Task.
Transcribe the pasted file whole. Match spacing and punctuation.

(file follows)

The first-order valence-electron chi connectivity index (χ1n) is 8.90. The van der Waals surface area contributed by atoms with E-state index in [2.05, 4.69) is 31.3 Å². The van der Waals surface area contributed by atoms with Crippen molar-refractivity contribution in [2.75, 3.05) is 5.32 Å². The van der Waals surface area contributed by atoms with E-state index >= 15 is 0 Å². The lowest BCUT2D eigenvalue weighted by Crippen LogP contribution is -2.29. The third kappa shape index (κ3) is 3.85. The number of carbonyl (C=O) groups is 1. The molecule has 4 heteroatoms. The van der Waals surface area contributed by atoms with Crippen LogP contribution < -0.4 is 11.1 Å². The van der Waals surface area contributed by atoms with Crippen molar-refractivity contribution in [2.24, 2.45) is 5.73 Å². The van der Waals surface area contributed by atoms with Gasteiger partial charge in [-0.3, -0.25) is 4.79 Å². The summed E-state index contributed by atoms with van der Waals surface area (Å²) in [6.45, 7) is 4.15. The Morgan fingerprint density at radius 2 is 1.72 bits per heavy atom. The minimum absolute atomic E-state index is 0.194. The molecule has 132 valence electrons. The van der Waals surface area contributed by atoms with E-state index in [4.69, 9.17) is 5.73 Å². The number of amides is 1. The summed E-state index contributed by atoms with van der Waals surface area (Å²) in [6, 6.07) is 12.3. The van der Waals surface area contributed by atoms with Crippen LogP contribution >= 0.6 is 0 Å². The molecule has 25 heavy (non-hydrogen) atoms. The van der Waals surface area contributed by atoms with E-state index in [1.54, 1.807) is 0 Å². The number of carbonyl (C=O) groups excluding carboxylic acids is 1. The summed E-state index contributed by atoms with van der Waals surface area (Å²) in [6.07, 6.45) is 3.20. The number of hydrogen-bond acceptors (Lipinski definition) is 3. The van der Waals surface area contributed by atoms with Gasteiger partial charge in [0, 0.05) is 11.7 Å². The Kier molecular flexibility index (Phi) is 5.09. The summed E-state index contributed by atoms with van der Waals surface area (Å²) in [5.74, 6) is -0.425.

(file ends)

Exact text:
The first-order valence-electron chi connectivity index (χ1n) is 8.90. The van der Waals surface area contributed by atoms with E-state index in [2.05, 4.69) is 31.3 Å². The van der Waals surface area contributed by atoms with Crippen molar-refractivity contribution in [2.75, 3.05) is 5.32 Å². The van der Waals surface area contributed by atoms with E-state index >= 15 is 0 Å². The lowest BCUT2D eigenvalue weighted by Crippen LogP contribution is -2.29. The third kappa shape index (κ3) is 3.85. The number of carbonyl (C=O) groups is 1. The molecule has 4 heteroatoms. The van der Waals surface area contributed by atoms with Crippen LogP contribution < -0.4 is 11.1 Å². The van der Waals surface area contributed by atoms with Crippen molar-refractivity contribution in [2.24, 2.45) is 5.73 Å². The van der Waals surface area contributed by atoms with Gasteiger partial charge in [-0.3, -0.25) is 4.79 Å². The summed E-state index contributed by atoms with van der Waals surface area (Å²) in [6.45, 7) is 4.15. The Morgan fingerprint density at radius 2 is 1.72 bits per heavy atom. The minimum absolute atomic E-state index is 0.194. The molecule has 132 valence electrons. The van der Waals surface area contributed by atoms with E-state index in [4.69, 9.17) is 5.73 Å². The number of amides is 1. The summed E-state index contributed by atoms with van der Waals surface area (Å²) in [6, 6.07) is 12.3. The van der Waals surface area contributed by atoms with Crippen LogP contribution >= 0.6 is 0 Å². The molecule has 25 heavy (non-hydrogen) atoms. The van der Waals surface area contributed by atoms with E-state index in [1.54, 1.807) is 0 Å². The number of carbonyl (C=O) groups excluding carboxylic acids is 1. The summed E-state index contributed by atoms with van der Waals surface area (Å²) in [6.07, 6.45) is 3.20. The number of hydrogen-bond acceptors (Lipinski definition) is 3. The van der Waals surface area contributed by atoms with Gasteiger partial charge in [0, 0.05) is 11.7 Å². The Kier molecular flexibility index (Phi) is 5.09. The summed E-state index contributed by atoms with van der Waals surface area (Å²) in [5.74, 6) is -0.425.